Evaran tapped in the air.

James yelped as blue lights arced around the device and climbed up his arm. A moment later, everything went black.

When he opened his eyes, his aching muscles let him know he was not dead. Something was different. He propped himself up off the ground and took a look around. He saw he was in a parking lot. The sight of his old company’s building made him catch his breath.

“Steady,” said Evaran as he helped James stand.

James took a deep breath. “What . . . what happened?”

“You are now in your proper timeline. I did not get you back into the bathroom, but this will do. I got your company’s address from the name you gave Dr. Prost.”

James gulped. “Is this for real?”

Two men walked across the parking lot toward the building.

One of the men waved at James.

James knew it was Brady, one of his coworkers. His heart raced as he glanced at Evaran.

Evaran gestured forward. “Go.”

James rushed across the parking lot, and when he got to Brady, he said, “Do you know me?”

“Uhh . . . yeah. You all right?”

“What’s my name?”

“James Gavin. What’s going—”

James grabbed Brady and hugged him as tears flowed down his cheeks. He trembled as Brady reluctantly patted him on the back.

“Whoa, man. What’s wrong?” asked Brady.

James stepped away and sniffled. “I’m back.”

“I think they’ll understand if you’re running a little late.”

James laughed. He turned around and focused on Evaran.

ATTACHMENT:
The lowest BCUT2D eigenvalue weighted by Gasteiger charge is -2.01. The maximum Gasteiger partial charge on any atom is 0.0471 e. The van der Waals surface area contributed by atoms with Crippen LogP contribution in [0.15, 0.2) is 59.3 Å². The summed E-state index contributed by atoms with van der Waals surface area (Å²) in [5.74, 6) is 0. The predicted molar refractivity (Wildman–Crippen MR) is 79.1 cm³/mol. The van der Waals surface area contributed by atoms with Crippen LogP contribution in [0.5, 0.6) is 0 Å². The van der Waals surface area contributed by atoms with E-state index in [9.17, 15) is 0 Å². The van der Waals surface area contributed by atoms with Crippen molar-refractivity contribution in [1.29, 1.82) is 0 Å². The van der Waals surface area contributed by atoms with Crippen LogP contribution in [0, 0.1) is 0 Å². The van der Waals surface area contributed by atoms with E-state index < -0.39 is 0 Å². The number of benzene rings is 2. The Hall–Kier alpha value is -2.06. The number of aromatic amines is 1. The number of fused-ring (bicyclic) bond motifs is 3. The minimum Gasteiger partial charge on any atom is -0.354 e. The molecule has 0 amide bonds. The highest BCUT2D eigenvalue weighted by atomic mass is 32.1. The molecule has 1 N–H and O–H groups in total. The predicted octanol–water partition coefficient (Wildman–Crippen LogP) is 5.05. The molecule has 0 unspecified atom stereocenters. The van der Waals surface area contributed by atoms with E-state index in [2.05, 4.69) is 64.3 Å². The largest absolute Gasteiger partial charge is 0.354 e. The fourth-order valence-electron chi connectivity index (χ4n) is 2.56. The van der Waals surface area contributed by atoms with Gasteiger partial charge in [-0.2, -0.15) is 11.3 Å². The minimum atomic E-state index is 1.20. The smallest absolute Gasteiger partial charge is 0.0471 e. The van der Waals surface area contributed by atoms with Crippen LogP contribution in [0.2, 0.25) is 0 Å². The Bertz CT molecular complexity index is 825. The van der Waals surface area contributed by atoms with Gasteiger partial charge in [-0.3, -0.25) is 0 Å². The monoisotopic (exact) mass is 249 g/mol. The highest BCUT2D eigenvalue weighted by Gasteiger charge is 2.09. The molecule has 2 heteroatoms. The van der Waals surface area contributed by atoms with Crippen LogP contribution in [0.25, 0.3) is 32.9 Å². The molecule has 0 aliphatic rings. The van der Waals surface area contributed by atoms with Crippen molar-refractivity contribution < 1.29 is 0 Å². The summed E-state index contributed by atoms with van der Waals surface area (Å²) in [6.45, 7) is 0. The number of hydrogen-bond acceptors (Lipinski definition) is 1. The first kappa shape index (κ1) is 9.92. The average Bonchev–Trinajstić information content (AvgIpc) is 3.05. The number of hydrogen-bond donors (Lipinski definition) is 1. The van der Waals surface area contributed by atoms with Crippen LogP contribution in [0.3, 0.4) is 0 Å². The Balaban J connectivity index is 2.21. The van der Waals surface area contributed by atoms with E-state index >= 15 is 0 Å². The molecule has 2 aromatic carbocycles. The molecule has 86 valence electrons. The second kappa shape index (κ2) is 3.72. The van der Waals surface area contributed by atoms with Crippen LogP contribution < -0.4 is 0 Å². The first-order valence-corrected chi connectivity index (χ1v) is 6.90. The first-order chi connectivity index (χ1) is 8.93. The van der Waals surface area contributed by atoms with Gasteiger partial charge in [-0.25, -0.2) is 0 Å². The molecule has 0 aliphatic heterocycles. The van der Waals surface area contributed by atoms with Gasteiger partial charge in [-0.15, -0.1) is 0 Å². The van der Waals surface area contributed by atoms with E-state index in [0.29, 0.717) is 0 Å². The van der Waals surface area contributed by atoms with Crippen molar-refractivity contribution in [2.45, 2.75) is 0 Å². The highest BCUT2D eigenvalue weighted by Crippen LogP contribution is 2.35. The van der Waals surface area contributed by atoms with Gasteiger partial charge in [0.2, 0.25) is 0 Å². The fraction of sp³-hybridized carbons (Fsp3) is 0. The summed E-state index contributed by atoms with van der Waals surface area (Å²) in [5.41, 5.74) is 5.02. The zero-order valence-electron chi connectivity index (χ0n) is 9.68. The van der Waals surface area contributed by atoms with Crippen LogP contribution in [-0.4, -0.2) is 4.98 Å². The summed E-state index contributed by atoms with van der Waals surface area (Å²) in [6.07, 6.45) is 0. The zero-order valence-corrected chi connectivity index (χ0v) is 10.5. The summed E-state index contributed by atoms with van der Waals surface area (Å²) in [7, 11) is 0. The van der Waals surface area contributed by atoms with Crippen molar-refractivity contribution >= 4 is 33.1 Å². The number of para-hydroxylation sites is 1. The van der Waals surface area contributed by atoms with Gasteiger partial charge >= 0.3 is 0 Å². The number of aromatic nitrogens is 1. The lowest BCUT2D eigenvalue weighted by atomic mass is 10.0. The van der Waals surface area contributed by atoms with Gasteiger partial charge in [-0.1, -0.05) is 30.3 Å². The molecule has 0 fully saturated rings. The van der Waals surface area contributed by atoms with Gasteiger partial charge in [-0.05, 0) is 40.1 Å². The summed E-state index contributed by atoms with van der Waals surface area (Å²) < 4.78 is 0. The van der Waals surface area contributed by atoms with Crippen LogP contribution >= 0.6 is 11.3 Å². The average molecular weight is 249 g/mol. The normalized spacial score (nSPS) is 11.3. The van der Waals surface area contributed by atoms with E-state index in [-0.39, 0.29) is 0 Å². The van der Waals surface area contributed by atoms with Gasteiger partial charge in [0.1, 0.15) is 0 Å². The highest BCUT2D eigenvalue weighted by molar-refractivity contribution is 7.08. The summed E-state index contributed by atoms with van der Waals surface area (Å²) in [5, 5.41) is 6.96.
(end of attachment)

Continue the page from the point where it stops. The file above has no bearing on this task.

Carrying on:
Evaran slowly nodded and then pivoted around and took a few steps, vanishing into thin air.

James turned his head and pointed to where Evaran had been. “Did you see that?”

Brady looked up from his phone. “See . . . what, exactly?”

James shook his head. He narrowed his eyes as he looked around. It was clear to him now that Evaran was not human. He could not be. It did not matter to James. He was just happy to be back, and to have a second chance. The last year would always be a part of him, but he wondered if it was all in his head. He reached into his pocket and pulled out a pen that had the name of the mental health institute on it. This was real. With a deep breath, he spun around to face Brady. “I . . . I need to use your cell phone.”

Brady handed him his phone. “Sure, man. You sure you’re okay?”

James’s eyes filled with tears. He did not know why Evaran had helped, or why the crows had decided to help. What mattered in the end was that someone had. He would call his wife and get everything sorted out. There were a lot of pieces to pick up. He glanced at Brady. “I think . . . everything’s going to be all right.” With a final look at where Evaran had been, he joined Brady as they walked toward the office.